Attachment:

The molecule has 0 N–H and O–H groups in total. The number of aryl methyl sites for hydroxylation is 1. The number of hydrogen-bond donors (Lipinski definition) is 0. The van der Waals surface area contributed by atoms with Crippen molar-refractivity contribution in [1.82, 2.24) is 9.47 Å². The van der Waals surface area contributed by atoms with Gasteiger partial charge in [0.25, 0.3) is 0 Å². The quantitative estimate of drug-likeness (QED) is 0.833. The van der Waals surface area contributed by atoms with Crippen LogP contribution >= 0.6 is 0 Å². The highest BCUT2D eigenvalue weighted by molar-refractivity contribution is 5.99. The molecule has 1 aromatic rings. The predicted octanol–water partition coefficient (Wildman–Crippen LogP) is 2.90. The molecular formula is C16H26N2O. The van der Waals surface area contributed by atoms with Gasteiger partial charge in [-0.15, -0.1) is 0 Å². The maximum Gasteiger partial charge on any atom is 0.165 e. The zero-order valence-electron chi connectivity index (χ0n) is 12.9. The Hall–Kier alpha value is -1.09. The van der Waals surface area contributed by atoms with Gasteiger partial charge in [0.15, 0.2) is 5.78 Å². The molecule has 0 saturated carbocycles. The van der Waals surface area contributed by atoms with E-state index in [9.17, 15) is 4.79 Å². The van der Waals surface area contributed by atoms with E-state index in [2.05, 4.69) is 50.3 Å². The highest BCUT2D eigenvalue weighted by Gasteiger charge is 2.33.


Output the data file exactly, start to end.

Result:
The molecule has 0 N–H and O–H groups in total. The number of aryl methyl sites for hydroxylation is 1. The number of hydrogen-bond donors (Lipinski definition) is 0. The van der Waals surface area contributed by atoms with Crippen molar-refractivity contribution in [1.82, 2.24) is 9.47 Å². The van der Waals surface area contributed by atoms with Gasteiger partial charge in [0.25, 0.3) is 0 Å². The quantitative estimate of drug-likeness (QED) is 0.833. The van der Waals surface area contributed by atoms with Crippen LogP contribution >= 0.6 is 0 Å². The highest BCUT2D eigenvalue weighted by molar-refractivity contribution is 5.99. The molecule has 1 aromatic rings. The predicted octanol–water partition coefficient (Wildman–Crippen LogP) is 2.90. The molecular formula is C16H26N2O. The van der Waals surface area contributed by atoms with Gasteiger partial charge in [-0.15, -0.1) is 0 Å². The maximum Gasteiger partial charge on any atom is 0.165 e. The zero-order valence-electron chi connectivity index (χ0n) is 12.9. The Hall–Kier alpha value is -1.09. The van der Waals surface area contributed by atoms with Gasteiger partial charge in [0.15, 0.2) is 5.78 Å². The molecule has 0 saturated carbocycles. The van der Waals surface area contributed by atoms with E-state index in [9.17, 15) is 4.79 Å². The van der Waals surface area contributed by atoms with E-state index in [2.05, 4.69) is 50.3 Å². The highest BCUT2D eigenvalue weighted by Gasteiger charge is 2.33.